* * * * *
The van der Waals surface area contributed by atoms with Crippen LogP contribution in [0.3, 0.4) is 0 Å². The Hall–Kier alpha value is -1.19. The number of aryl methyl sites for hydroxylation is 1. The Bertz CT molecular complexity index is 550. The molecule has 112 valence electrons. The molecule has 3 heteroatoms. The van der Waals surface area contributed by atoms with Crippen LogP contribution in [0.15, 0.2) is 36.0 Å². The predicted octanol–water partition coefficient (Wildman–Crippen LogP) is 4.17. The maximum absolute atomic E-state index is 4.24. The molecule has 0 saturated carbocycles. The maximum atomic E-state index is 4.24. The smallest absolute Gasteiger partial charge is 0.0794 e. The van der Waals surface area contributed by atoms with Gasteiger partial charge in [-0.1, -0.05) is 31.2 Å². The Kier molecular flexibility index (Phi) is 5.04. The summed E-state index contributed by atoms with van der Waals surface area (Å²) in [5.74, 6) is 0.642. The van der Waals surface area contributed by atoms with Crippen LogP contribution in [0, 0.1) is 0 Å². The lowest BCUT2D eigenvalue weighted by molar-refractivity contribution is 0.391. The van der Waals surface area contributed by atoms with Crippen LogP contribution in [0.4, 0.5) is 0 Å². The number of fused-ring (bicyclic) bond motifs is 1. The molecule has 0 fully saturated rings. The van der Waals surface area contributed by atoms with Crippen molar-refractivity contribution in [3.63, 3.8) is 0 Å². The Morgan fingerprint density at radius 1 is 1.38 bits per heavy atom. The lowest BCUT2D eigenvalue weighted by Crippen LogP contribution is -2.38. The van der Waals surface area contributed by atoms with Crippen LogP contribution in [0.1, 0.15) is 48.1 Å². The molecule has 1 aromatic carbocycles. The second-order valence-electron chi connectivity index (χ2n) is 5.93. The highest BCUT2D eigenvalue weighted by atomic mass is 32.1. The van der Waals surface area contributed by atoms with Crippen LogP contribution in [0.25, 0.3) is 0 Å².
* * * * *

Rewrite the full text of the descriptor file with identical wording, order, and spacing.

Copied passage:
The van der Waals surface area contributed by atoms with Crippen LogP contribution in [0.3, 0.4) is 0 Å². The Hall–Kier alpha value is -1.19. The number of aryl methyl sites for hydroxylation is 1. The Bertz CT molecular complexity index is 550. The molecule has 112 valence electrons. The molecule has 3 heteroatoms. The van der Waals surface area contributed by atoms with Crippen LogP contribution in [0.15, 0.2) is 36.0 Å². The predicted octanol–water partition coefficient (Wildman–Crippen LogP) is 4.17. The maximum absolute atomic E-state index is 4.24. The molecule has 0 saturated carbocycles. The maximum atomic E-state index is 4.24. The smallest absolute Gasteiger partial charge is 0.0794 e. The van der Waals surface area contributed by atoms with Gasteiger partial charge in [-0.1, -0.05) is 31.2 Å². The Kier molecular flexibility index (Phi) is 5.04. The summed E-state index contributed by atoms with van der Waals surface area (Å²) in [5.74, 6) is 0.642. The van der Waals surface area contributed by atoms with Crippen LogP contribution in [0, 0.1) is 0 Å². The lowest BCUT2D eigenvalue weighted by molar-refractivity contribution is 0.391. The van der Waals surface area contributed by atoms with Crippen LogP contribution in [0.4, 0.5) is 0 Å². The number of fused-ring (bicyclic) bond motifs is 1. The molecule has 0 fully saturated rings. The van der Waals surface area contributed by atoms with Crippen molar-refractivity contribution in [3.63, 3.8) is 0 Å². The Morgan fingerprint density at radius 1 is 1.38 bits per heavy atom. The lowest BCUT2D eigenvalue weighted by Crippen LogP contribution is -2.38. The van der Waals surface area contributed by atoms with Crippen LogP contribution in [0.1, 0.15) is 48.1 Å². The molecule has 1 aromatic carbocycles. The second-order valence-electron chi connectivity index (χ2n) is 5.93. The highest BCUT2D eigenvalue weighted by atomic mass is 32.1. The van der Waals surface area contributed by atoms with Crippen LogP contribution in [0.25, 0.3) is 0 Å².